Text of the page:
Re-Imagining Manhood: Four Leaders Discuss the Sacred Masculine
Humanity is at a crossroads, and what happens next will be determined by our ability to work together. Visionary leaders are rethinking the social constructs that keep us divided, like traditional gender roles, so we can reconnect with ourselves and recognize our place as part of a cohesive whole.
In this panel, four leaders discuss their work to uplift sacred masculinity, which helps men turn away from social conditioning to embrace their authentic self. By pairing the “action” of masculinity with the flexibility of feminine compassion, men can break free of the rigid, repressive description of manhood prescribed by larger society.
This panel features Jerry Tello, co-founder of the Healing Generations Institute; Jewel Love, CEO of Black Executive Men; Héctor Sánchez-Flores, Executive Director of the National Compadres Network; and Will Scott, co-founder of the Weaving Earth Center.
WILL: My name is Will Scott, and I’m one of the co-founders of the Weaving Earth Center for Relational Education here in the North Bay area. Today, we’re going to talk about a deeply personal topic that I hope will be a piece of a bigger conversation around what it is to re-imagine manhood, what it is to remember this energy of the sacred masculine. I hope that we can contribute something to that, and heal what is needed with regard to the long, deep legacy of patriarchy.
Let’s introduce ourselves.
JEWEL: Thank you for that introduction. My name is Jewel Love and I’m bi-racial, Scottish-Canadian on my mother’s side and African American on my father’s side. So for me, starting with a brief story and introduction relevant to this topic, I dropped out of USC film school at 26 years old. I was just devastated, and that was one of the first times that I really contemplated not being here. So I called upon wise spiritual teachers for guidance… and I ended up with Babalao, an African diviner from the lfá tradition, in his South LA apartment. I remember being really soft spoken, like my essence and my spirit was barely there. I remember saying to him, “I think I need to be initiated by a group of men.” Just out of nowhere. And the advice he gave back was, “I think you need to initiate yourself.” I’ve been dancing with that riddle of both the need for mentors and initiations, and needing to figure things out on my own.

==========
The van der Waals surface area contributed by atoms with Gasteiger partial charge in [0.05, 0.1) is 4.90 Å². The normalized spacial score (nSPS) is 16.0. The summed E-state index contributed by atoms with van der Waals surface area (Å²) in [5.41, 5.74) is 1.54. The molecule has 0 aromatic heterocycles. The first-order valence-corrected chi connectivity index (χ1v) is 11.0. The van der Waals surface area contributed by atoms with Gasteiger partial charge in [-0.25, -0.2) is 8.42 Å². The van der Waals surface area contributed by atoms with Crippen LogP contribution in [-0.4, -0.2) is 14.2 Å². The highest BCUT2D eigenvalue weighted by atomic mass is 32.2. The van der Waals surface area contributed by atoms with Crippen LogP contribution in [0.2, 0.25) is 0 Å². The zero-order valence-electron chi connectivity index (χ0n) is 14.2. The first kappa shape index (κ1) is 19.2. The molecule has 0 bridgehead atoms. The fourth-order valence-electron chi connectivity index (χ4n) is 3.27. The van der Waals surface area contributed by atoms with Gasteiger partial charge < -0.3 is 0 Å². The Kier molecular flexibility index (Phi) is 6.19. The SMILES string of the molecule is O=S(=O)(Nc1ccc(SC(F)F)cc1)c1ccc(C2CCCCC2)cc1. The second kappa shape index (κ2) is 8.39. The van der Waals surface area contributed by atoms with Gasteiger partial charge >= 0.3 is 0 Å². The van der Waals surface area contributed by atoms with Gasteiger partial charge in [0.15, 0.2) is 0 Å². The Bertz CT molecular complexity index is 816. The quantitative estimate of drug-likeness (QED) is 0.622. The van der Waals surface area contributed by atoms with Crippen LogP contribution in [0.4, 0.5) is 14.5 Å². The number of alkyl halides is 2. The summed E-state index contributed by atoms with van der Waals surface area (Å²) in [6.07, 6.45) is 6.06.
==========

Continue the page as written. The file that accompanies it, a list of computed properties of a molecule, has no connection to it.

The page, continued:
I do have some experience, with the Mankind Project and as founder of Urban Healers and Black Executive Men, but I’m still very much a student. I’m looking forward to learning from the dialogue today.
HÉCTOR: Buenos tardes. Good afternoon. So I’m privileged to represent some families that I am still attached to, like my grandparents and parents, and in my home I saw many examples to follow and some to question. Because I come from a family, it was not uncommon to have dinner in our home in Mexico, and have doctors, priests, murderers, abusers all around the table having dinner. If you walked in, you wouldn’t know who is who. My father was able to inform me, and to cultivate in me a sense of responsibility to my family and community. I used to view this as a deficit and I view this now as his greatest gift. At that time, he only received a third-grade formal education but remains the wisest man I’ve ever known.
He gave me an image of what it was that I should aspire to be, which is important now as a father myself.
JERRY: Good afternoon. So I grew up in an indigenous, native, Mexican family but in Compton during the ‘50s and ‘60s. I was in high school during the Civil Rights movement and remember walking to school with National Guard tanks. One of my memories and nightmares that I still have is having to talk my your friends about how to get home, and having to walk the girls home because the National Guard would be standing there with rifles and ready to sexually harass them. This all defines that feeling of having to act like nothing was bothering me, and even though we were scared, we’d have to put up like we weren’t. And sometimes that gets stuck.